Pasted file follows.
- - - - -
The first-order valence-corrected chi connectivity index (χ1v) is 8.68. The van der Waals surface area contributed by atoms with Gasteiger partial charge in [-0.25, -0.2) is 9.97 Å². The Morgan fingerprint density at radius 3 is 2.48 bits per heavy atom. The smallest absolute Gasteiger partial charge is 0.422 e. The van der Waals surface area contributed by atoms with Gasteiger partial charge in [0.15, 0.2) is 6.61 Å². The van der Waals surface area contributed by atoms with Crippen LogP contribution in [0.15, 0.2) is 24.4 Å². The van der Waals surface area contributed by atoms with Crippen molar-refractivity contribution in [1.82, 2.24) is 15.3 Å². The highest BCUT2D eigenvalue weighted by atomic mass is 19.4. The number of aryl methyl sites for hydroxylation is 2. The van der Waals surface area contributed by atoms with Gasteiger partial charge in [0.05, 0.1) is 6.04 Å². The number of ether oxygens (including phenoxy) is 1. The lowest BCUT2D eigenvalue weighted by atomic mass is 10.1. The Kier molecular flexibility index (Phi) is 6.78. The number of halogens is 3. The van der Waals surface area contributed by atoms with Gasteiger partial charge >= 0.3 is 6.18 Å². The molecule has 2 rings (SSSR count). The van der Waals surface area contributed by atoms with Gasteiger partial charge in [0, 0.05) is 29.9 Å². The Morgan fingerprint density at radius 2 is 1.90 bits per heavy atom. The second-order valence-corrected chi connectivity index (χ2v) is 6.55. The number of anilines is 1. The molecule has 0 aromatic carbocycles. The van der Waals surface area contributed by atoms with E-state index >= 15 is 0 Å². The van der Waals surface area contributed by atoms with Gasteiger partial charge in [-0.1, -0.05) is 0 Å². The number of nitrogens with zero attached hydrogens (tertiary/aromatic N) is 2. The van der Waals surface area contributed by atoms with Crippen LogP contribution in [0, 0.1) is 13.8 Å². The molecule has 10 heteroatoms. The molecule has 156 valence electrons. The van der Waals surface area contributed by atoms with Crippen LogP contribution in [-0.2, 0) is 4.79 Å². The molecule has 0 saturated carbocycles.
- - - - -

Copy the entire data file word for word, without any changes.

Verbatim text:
The first-order valence-corrected chi connectivity index (χ1v) is 8.68. The van der Waals surface area contributed by atoms with Gasteiger partial charge in [-0.25, -0.2) is 9.97 Å². The Morgan fingerprint density at radius 3 is 2.48 bits per heavy atom. The smallest absolute Gasteiger partial charge is 0.422 e. The van der Waals surface area contributed by atoms with Gasteiger partial charge in [0.15, 0.2) is 6.61 Å². The van der Waals surface area contributed by atoms with Crippen LogP contribution in [0.15, 0.2) is 24.4 Å². The van der Waals surface area contributed by atoms with Crippen molar-refractivity contribution in [1.82, 2.24) is 15.3 Å². The highest BCUT2D eigenvalue weighted by atomic mass is 19.4. The number of aryl methyl sites for hydroxylation is 2. The van der Waals surface area contributed by atoms with Gasteiger partial charge in [0.05, 0.1) is 6.04 Å². The number of ether oxygens (including phenoxy) is 1. The lowest BCUT2D eigenvalue weighted by atomic mass is 10.1. The Kier molecular flexibility index (Phi) is 6.78. The number of halogens is 3. The van der Waals surface area contributed by atoms with Gasteiger partial charge >= 0.3 is 6.18 Å². The molecule has 2 rings (SSSR count). The van der Waals surface area contributed by atoms with Gasteiger partial charge in [0, 0.05) is 29.9 Å². The Morgan fingerprint density at radius 2 is 1.90 bits per heavy atom. The second-order valence-corrected chi connectivity index (χ2v) is 6.55. The number of anilines is 1. The molecule has 0 aromatic carbocycles. The van der Waals surface area contributed by atoms with E-state index >= 15 is 0 Å². The van der Waals surface area contributed by atoms with Gasteiger partial charge in [-0.1, -0.05) is 0 Å². The number of nitrogens with zero attached hydrogens (tertiary/aromatic N) is 2. The van der Waals surface area contributed by atoms with Crippen LogP contribution in [0, 0.1) is 13.8 Å². The molecule has 10 heteroatoms. The molecule has 156 valence electrons. The van der Waals surface area contributed by atoms with Crippen LogP contribution in [-0.2, 0) is 4.79 Å². The molecule has 0 saturated carbocycles.